Major principles of the UK constitution

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Handsome devil
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#1
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#1
Hi,
could someone give me an idea of what a principle of the constituion would be.

Thanks.
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adelante
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#2
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#2
(Original post by Handsome devil)
Hi,
could someone give me an idea of what a principle of the constituion would be.
Hi

I'll try to give a full structured answer for this.

A constitution is a set of principles, which may be written or unwritten that set out the distributioin of power within a political system, relationships between political insttitutions, the limits of government jurisdiction, the rights of citizens and the method of ammending the constitution itself.

The principles of the UK constitution could also be called sources. They are: parliamentary statutes, constitutiional conventions, historical principles and constitutional writings, common law, customs, and the influence of European Union treaties and statutes.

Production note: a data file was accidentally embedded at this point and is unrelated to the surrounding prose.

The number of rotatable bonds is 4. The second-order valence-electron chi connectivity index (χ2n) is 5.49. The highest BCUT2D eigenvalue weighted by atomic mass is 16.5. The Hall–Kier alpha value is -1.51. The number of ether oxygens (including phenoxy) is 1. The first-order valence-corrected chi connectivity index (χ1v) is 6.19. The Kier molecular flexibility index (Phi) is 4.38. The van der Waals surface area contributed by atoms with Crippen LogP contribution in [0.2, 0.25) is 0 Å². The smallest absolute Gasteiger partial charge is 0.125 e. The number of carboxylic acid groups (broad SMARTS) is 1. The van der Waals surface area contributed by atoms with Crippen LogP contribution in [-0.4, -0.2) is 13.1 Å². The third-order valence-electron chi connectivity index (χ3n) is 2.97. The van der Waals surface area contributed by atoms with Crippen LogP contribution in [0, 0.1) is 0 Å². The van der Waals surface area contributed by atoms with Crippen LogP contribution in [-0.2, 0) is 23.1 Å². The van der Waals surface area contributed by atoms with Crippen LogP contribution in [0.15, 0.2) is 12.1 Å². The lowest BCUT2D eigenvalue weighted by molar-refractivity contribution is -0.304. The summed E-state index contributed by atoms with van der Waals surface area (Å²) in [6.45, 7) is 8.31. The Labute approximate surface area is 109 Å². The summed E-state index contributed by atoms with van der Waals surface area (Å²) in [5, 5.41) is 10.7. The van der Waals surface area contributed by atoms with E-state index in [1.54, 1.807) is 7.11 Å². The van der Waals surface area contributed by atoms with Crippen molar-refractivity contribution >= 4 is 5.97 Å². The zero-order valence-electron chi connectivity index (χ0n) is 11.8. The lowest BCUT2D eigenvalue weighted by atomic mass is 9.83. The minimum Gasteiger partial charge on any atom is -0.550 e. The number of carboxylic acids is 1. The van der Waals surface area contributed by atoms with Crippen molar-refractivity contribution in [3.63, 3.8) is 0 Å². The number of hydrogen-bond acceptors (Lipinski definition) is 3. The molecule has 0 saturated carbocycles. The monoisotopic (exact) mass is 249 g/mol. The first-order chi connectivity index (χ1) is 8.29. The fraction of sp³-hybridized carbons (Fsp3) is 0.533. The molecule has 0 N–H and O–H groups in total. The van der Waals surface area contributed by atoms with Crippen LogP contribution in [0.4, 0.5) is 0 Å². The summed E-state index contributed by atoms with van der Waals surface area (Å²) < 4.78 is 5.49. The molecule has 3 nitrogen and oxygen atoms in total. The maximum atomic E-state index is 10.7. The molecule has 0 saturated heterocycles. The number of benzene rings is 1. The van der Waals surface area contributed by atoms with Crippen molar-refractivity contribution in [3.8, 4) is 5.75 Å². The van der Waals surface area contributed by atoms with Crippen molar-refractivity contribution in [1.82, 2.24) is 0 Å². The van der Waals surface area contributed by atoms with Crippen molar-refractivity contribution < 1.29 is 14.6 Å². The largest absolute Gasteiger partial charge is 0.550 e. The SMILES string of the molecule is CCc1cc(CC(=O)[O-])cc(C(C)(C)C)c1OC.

I've taken the above from McNaugton (2006) Success in AS Politics, p131-136

HTH

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bobby1986
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#3
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#3
(Original post by adelante)
Hi

I'll try to give a full structured answer for this.

A constitution is a set of principles, which may be written or unwritten that set out the distributioin of power within a political system, relationships between political insttitutions, the limits of government jurisdiction, the rights of citizens and the method of ammending the constitution itself.

The principles of the UK constitution could also be called sources. They are: parliamentary statutes, constitutiional conventions, historical principles and constitutional writings, common law, customs, and the influence of European Union treaties and statutes.

I've taken the above from McNaugton (2006) Success in AS Politics, p131-136

HTH

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WRONG WRONG WRONG the principles of the UK constitution are DIFFERENT to the sources. the principles are values held within the constitution like the rule of law, pariliamentary sovereignty, separation of powers. the sources are the things that Form the constitution- e.g. common law, statute law, international treaties, works of authority, convention, royal prerogative..
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adelante
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#4
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#4
(Original post by Pabs666)
the principles are values held within the constitution like the rule of law, pariliamentary sovereignty, separation of powers.
Yikes!!! :eek: I stand corrected. Well done for spotting that.

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Handsome devil